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Wednesday, August 03, 2005

Let Us Eat Lettuce

This week's NY Jewish Week has an article up about the dismantling of the Gush Katif greenhouses and what that may entail for the bug-free produce industry for which they are so well-known.
The Gush’s insect-free produce has become a staple for Orthodox Jews fearful of ingesting infested — and thus unkosher — fruits and vegetables. In the days before Gush Katif lettuce, cauliflower, broccoli, celery, coriander, dill and other leafy vegetables were available, religiously observant individuals and food-industry professionals had to painstakingly soak, examine and rinse every leaf and floret.

The time-consuming process prompted some Orthodox Jews to avoid these vegetables entirely and made catering for the religious community a major challenge. When Gush farmers, and a handful outside Gaza, began cultivating bug-free produce, in some cases organically grown, in the local sand (mixed with fertilizers and irrigated), they created a small niche market with great growth potential.

In Israel, Gush produce is available in every supermarket and used by virtually every kosher restaurant and caterer in the country. A Ministry of Agriculture spokeswoman estimated that Gush produce earns $15 million of the $900 million from Israeli fruit and vegetable exports every year.
In addition to the very real problem of a possible shortage of this type of produce, the article mentions the lack of planning for the relocation of the greenhouses after the disengagement.
Furthermore, Ben Ephraim said, “anyone who does relocate must buy new equipment and new greenhouses because these things are old and can’t be reconstructed. It would be cheaper in the long run to build a new greenhouse from the beginning.”

Anita Tucker, another farmer from Netzer Hazani, likened the greenhouses to an old closet.

“When you take apart an old closet it falls apart,” she said. “You can’t just put it back together as if nothing has happened.”
The article isn't clear about how the Israeli government has planned for the relocation and reestablishment of the greenhouses. It certainly must be devastating for those who worked so hard to build up this pioneering industry to have to dismantle something that was both so groundbreaking and so successful.

9 Comments:

Anonymous Anonymous said...

"In addition to the very real problem of a possible shortage of this type of produce,"

Excuse me, why is this a "very real problem"? Our grandparents kept kashrut striclty and didnt have fancy veggies grown in fancy greenhouses. Maybe it was nice while it lasted, but a shortage isnt a "very real problem". Typical American ortodox jews, who expect to have evrything done for them.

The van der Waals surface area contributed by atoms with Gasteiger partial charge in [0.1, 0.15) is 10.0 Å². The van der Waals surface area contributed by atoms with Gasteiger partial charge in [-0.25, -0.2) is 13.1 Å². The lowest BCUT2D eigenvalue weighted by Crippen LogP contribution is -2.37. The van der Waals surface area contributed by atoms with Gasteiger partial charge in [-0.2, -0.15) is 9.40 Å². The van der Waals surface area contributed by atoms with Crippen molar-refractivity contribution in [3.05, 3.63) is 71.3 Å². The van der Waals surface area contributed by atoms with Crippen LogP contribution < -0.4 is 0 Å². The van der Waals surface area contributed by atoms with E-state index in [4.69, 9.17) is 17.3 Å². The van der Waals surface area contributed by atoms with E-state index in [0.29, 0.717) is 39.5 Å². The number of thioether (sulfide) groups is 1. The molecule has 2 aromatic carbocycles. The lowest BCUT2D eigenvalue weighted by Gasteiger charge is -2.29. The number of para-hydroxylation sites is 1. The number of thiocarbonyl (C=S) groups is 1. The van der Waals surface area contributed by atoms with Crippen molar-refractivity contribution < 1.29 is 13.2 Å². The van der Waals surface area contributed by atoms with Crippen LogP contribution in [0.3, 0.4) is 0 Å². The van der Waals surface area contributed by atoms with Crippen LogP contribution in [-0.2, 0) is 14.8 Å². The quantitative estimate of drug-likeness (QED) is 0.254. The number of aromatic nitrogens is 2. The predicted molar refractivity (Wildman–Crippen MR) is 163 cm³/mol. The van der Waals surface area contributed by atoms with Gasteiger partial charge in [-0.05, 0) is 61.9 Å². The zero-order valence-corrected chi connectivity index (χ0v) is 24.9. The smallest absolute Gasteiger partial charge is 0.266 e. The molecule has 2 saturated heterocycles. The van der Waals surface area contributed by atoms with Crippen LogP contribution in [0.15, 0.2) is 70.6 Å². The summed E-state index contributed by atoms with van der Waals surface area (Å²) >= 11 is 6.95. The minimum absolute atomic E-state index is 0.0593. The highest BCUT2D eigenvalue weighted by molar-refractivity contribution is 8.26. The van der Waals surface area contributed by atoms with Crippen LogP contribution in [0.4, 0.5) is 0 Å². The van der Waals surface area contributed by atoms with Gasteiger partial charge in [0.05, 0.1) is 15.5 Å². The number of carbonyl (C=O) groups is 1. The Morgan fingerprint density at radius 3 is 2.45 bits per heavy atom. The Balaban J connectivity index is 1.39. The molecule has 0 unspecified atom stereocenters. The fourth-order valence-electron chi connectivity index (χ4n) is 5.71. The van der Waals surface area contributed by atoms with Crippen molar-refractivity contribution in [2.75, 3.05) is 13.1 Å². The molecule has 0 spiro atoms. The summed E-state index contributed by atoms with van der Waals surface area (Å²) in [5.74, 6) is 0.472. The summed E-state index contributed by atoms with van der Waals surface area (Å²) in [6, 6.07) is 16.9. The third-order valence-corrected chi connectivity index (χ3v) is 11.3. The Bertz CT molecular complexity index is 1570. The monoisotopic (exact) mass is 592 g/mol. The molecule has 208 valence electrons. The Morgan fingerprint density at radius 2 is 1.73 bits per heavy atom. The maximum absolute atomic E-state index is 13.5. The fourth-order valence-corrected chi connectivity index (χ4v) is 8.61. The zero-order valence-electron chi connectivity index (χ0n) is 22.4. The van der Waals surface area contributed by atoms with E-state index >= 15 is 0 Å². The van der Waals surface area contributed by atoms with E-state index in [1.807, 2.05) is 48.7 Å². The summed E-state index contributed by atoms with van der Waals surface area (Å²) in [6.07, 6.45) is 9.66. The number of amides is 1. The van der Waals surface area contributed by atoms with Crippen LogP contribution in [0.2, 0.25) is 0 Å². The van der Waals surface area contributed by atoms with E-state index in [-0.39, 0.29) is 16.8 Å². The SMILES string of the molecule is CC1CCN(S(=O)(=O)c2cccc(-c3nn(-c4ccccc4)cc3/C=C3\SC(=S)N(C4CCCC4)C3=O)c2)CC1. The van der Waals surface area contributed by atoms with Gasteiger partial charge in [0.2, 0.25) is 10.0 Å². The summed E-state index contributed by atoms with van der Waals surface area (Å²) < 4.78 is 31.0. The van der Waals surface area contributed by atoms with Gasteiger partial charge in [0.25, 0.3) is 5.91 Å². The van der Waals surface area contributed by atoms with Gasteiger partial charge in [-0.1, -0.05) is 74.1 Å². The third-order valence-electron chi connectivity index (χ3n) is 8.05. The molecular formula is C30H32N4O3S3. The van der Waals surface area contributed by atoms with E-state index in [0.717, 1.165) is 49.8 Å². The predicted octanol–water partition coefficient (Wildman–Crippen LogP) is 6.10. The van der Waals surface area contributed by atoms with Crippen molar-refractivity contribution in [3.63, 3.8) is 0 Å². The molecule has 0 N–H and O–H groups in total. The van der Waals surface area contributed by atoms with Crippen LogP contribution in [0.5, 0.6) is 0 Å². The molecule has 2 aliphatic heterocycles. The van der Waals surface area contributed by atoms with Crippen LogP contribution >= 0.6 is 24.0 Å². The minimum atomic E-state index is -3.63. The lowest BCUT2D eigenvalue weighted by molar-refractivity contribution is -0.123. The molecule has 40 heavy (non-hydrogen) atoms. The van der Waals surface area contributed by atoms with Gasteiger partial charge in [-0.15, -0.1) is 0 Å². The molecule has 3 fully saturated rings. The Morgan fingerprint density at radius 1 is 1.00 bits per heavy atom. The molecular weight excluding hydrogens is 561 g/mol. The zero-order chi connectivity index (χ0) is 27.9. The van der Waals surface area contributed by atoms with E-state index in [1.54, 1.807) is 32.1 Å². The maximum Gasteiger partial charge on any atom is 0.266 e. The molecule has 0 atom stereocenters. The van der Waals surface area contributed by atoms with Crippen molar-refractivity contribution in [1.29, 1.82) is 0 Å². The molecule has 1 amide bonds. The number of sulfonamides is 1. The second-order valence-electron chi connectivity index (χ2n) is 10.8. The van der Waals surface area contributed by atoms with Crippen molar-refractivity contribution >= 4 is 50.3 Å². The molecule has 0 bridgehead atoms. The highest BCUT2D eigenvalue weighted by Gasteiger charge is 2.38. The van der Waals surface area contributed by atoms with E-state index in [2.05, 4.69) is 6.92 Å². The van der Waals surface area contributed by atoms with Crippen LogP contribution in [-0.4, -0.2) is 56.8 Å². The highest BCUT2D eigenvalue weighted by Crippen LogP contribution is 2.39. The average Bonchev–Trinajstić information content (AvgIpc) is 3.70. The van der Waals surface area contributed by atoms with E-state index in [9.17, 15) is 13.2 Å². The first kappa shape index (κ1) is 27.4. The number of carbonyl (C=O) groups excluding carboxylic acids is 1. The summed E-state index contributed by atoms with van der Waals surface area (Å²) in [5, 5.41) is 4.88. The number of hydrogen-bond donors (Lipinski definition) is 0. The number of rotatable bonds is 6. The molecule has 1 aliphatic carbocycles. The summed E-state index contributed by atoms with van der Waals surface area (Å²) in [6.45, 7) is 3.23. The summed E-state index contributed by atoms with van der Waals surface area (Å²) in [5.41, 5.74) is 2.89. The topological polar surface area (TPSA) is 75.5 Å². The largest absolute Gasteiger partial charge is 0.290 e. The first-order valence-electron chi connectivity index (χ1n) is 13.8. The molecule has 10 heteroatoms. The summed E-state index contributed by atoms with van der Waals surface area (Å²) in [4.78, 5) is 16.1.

11:19 AM  
Blogger orthomom said...

It's a very real problem because, as the article states, "Gush produce earns $15 million...every year." This is a major source of revenue for Israel. And your comment about the "Typical American ortodox jews, who expect to have evrything done for them"? We're not asking for this produce for free. We pay good money to the Israeli economy for our crazy expectations. Our expectations are what drives the successful bug-free market. I'm not really sure why that would bother you.

11:58 AM  
Blogger Still Wonderin' said...

"Typical American ortodox jews, who expect to have evrything done for them."

you can't possibly be serious...or well informed.

12:06 PM  
Anonymous Anonymous said...

I am fighting with you calling it a "very real problem". How can you call it that? Start checking your veggies like evryone else does! These expensive shortcuts is not what being ortodox is all about. Only American jews think that it is.

12:10 PM  
Blogger Krum as a bagel said...

"These expensive shortcuts is not what being ortodox is all about. Only American jews think that it is."

No, only stupid people do. But other American jews think that it's important to support israel by purchasing israel products, whether its wine, spices, seforim, or yes, gush katif, bug free, triple checked, oragnically-grown rabbi-blessed lettuce.

12:42 PM  
Blogger ClooJew said...

Hey anonymous,

Isn't Dole selling, lulei demistafina, pre-washed lettuce that is acceptable to most kosher consumers? And, uh, they didn't just set that up for the Orthodox Jewish market, did they?

Bottom line: you pay for convenience, kosher or otherwise. So stop banging on the orthos.

8:12 PM  
Blogger ClooJew said...

It's difficult to concern oneself with lettuce when life-and-death issues are at stake.

Yet, lulei demistafina, one of the joys of Pesach was bug-free Israeli marror, so I confess to be wondering what will be...

8:14 PM  
Anonymous Essie said...

The issue orthomom is bringing up is not that we NEED the Gush Katif produce because we are lazy. American Jews try to support the Israeli economy and as orthomom quoted, Gush Katif producs is a large source of Israel's exports.

9:23 PM  
Anonymous Anonymous said...

We use these wonderful pre-minced frozen herbs which come in little 1-teaspoon cubes. They say "made is Israel". We buy them at Trader Joe's, or the kosher markets. Brand Name is "Dorot". Hecksher is usually Star-K. Do those come from Gush Katif too? I'll really miss them if they're gone...

2:09 AM  

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